* Hedge funds seek out high-yielding bank capital trades
* Market conditions rather than necessity to drive issuance
* Economic concerns weigh on mainstream investors' minds
LONDON, Nov 1 (IFR/Reuters) - Hedge funds are clamouring for Portuguese banks to end a four-year absence from the junior bond market after successful issues from Italy's UniCredit and Spain's CaixaBank, debt bankers said on Friday.
Selling so-called subordinated debt would be a big mark of confidence for Portugal's lenders such as state-owned Caixa Geral, Millennium BCP and Banco Espirito Santo (BES) , ahead of the European Central Bank's (ECB) health check of major euro zone banks next year.
Keen to lock in high yields, hedge funds, who normally listen to banks' sales pitches, have instead been picking up the phone to tell bankers they are keen to buy Portuguese bank junior debt.
With such interest from London's Mayfair district, where many hedge funds are based, debt bankers say a new Tier 2 bond could be issued by a Portuguese lender before Christmas.
"There are a lot of Mayfair-based investors that have expressed reverse interest for a name like BES, and it's easy to see where it would price," said a London-based syndicate banker.
"We have had Tier 2 deals from Italian, Irish and Spanish banks now, which makes pricing a Portuguese deal a lot easier as all these reference points are now available."
Portuguese banks have not raised subordinated debt in the last four years as the financial crisis drove the cost of insuring it to 1,650 basis points (bps) at the end of 2010.
But an easing of the crisis has seen this figure drop to a more reasonable 550 bps, and soaring demand for European bank capital may spur them into action.
"The question for Portuguese banks is whether they are willing to pay for Tier 2 today. I think they could issue around 500-750 million euros of Tier 2," said Khalid Krim, Managing Director, Head of European Capital Solutions at Morgan Stanley.
A source in the Portuguese financial sector said some of the banks might want to wait for the Portuguese state to issue bonds before dipping back into the junior debt market.
Portugal made its first benchmark bond issue since its mid-2011 international bailout in May, encouraged by the lowest yields since 2010, but is yet to return to the market after yields shot up again in July.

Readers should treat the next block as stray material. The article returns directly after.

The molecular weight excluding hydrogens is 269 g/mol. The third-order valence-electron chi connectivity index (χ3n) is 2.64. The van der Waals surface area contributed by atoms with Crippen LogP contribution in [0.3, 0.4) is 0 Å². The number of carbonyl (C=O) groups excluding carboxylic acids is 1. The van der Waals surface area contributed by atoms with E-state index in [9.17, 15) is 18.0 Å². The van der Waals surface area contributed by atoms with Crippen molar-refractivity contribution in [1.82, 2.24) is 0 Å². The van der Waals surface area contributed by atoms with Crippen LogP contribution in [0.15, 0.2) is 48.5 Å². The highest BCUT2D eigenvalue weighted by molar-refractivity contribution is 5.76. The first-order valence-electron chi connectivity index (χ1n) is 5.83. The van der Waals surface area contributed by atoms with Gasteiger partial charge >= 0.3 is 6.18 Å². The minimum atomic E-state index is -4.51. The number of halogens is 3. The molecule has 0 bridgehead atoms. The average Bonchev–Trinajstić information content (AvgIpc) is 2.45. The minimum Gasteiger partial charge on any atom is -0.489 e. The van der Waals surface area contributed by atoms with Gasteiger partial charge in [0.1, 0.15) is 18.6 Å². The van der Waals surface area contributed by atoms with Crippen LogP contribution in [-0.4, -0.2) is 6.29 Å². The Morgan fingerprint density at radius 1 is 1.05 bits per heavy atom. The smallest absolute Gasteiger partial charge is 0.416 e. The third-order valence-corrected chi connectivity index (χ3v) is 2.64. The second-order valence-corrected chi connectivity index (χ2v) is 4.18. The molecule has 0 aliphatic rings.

"It would be good to see the sovereign come out first and show there is appetite for Portuguese debt," said Krim, but added: "Given that there is so much demand for CaixaBank and UniCredit, I don't think people would be surprised to see Portuguese banks in the market."
Millennium BCP, the country's largest listed bank, declined to comment on its capital plans, but a source close to the lender said its financing needs were covered until the end of the year and there was no pressure to go to market.
Banco BPI declined to comment, while BES and Caixa Geral were not immediately available to comment.
BES and Caixa Geral have made tentative steps back into the market for less risky senior and covered bonds since the end of 2012, selling some 2.7 billion euros' ($3.7 billion) worth of paper.
WHILE THE GOING IS GOOD
Strong prices for debt, as fears subside of an imminent cut in the supply of cheap money from the U.S. Federal Reserve, have also meant conditions are good for banks to issue debt.
Since the end of September, the iTraxx subordinated index, which tracks the cost of insuring junior debt, has fallen by almost 40 bps from 213 bps to 177 bps, and Portuguese banks' spreads over the pricing benchmark have tightened by over 70 bps in the same period.
"The market is so strong that banks can sell just about anything at the moment," said Neil Williamson, head of EMEA credit research at Aberdeen.
"If (Spain's Banco Popular Espanol) BPE can sell Additional Tier 1, I don't see why we couldn't see a Portuguese issuer selling Tier 2."
BPE managed to sell Additional Tier 1 debt in October, but it had to offer a chunky 11.5 percent coupon. For the likes of BES and Millennium BCP, bankers say they are unlikely to go beyond an 8 percent coupon for a Tier 2 to begin with.
While hedge funds may be keen, it might be difficult to convince more risk-averse credit investors such as pension funds and asset managers that there is value in one of the highest risk instruments from one of Europe's most troubled economies.
Holders of junior debt are among the first to be hit if a bank gets into trouble, and while Portuguese banks are not at the heart of their country's debt woes - unlike Spanish and Irish peers - Portugal's central bank chief warned this week that the sector faced a tough road ahead.
"Our interest would definitely depend on the type of issuer that was looking to access the market, but I think BES is definitely considered to be stronger than the rest," said a London-based fixed-income investor.
Following the country's bailout by the IMF and the European Union in 2011, Portugal's banks have shrunk loan books to reduce reliance on short-term funding markets and boosted their defences against loan losses.
"Portugal never really had a boom, so it hasn't really had a bust; it's just a very troubled economy that has ruled out a number of investors from looking at it. It is the next weakest economy in Europe after Greece and Cyprus, which warrants caution," said Williamson.